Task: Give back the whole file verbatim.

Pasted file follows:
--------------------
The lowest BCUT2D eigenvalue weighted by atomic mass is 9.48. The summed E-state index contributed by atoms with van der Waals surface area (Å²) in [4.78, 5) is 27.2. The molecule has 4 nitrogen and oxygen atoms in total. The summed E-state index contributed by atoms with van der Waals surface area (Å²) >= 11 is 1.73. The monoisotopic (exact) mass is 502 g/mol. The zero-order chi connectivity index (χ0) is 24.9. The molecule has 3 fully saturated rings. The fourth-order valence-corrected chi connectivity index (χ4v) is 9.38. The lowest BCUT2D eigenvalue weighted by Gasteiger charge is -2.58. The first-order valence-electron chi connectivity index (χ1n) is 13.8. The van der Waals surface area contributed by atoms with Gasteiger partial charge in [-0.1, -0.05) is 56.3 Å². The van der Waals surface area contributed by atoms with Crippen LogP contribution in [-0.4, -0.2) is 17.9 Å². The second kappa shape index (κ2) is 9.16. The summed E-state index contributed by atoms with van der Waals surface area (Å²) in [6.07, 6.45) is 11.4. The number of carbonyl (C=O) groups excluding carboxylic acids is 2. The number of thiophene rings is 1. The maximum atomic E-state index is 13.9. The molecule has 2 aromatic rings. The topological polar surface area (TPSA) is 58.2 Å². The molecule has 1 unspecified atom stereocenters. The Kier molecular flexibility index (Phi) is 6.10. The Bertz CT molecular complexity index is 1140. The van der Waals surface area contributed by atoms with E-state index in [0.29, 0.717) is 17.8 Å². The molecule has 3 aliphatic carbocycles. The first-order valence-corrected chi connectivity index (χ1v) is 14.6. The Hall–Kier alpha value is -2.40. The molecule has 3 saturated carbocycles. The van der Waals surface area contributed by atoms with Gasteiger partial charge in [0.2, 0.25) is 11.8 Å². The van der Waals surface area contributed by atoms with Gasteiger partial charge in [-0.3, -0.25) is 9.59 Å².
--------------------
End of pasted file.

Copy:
The lowest BCUT2D eigenvalue weighted by atomic mass is 9.48. The summed E-state index contributed by atoms with van der Waals surface area (Å²) in [4.78, 5) is 27.2. The molecule has 4 nitrogen and oxygen atoms in total. The summed E-state index contributed by atoms with van der Waals surface area (Å²) >= 11 is 1.73. The monoisotopic (exact) mass is 502 g/mol. The zero-order chi connectivity index (χ0) is 24.9. The molecule has 3 fully saturated rings. The fourth-order valence-corrected chi connectivity index (χ4v) is 9.38. The lowest BCUT2D eigenvalue weighted by Gasteiger charge is -2.58. The first-order valence-electron chi connectivity index (χ1n) is 13.8. The van der Waals surface area contributed by atoms with Gasteiger partial charge in [-0.1, -0.05) is 56.3 Å². The van der Waals surface area contributed by atoms with Crippen LogP contribution in [-0.4, -0.2) is 17.9 Å². The second kappa shape index (κ2) is 9.16. The summed E-state index contributed by atoms with van der Waals surface area (Å²) in [6.07, 6.45) is 11.4. The number of carbonyl (C=O) groups excluding carboxylic acids is 2. The number of thiophene rings is 1. The maximum atomic E-state index is 13.9. The molecule has 2 aromatic rings. The topological polar surface area (TPSA) is 58.2 Å². The molecule has 1 unspecified atom stereocenters. The Kier molecular flexibility index (Phi) is 6.10. The Bertz CT molecular complexity index is 1140. The van der Waals surface area contributed by atoms with E-state index in [0.29, 0.717) is 17.8 Å². The molecule has 3 aliphatic carbocycles. The first-order valence-corrected chi connectivity index (χ1v) is 14.6. The Hall–Kier alpha value is -2.40. The molecule has 3 saturated carbocycles. The van der Waals surface area contributed by atoms with Gasteiger partial charge in [0.2, 0.25) is 11.8 Å². The van der Waals surface area contributed by atoms with Gasteiger partial charge in [-0.3, -0.25) is 9.59 Å².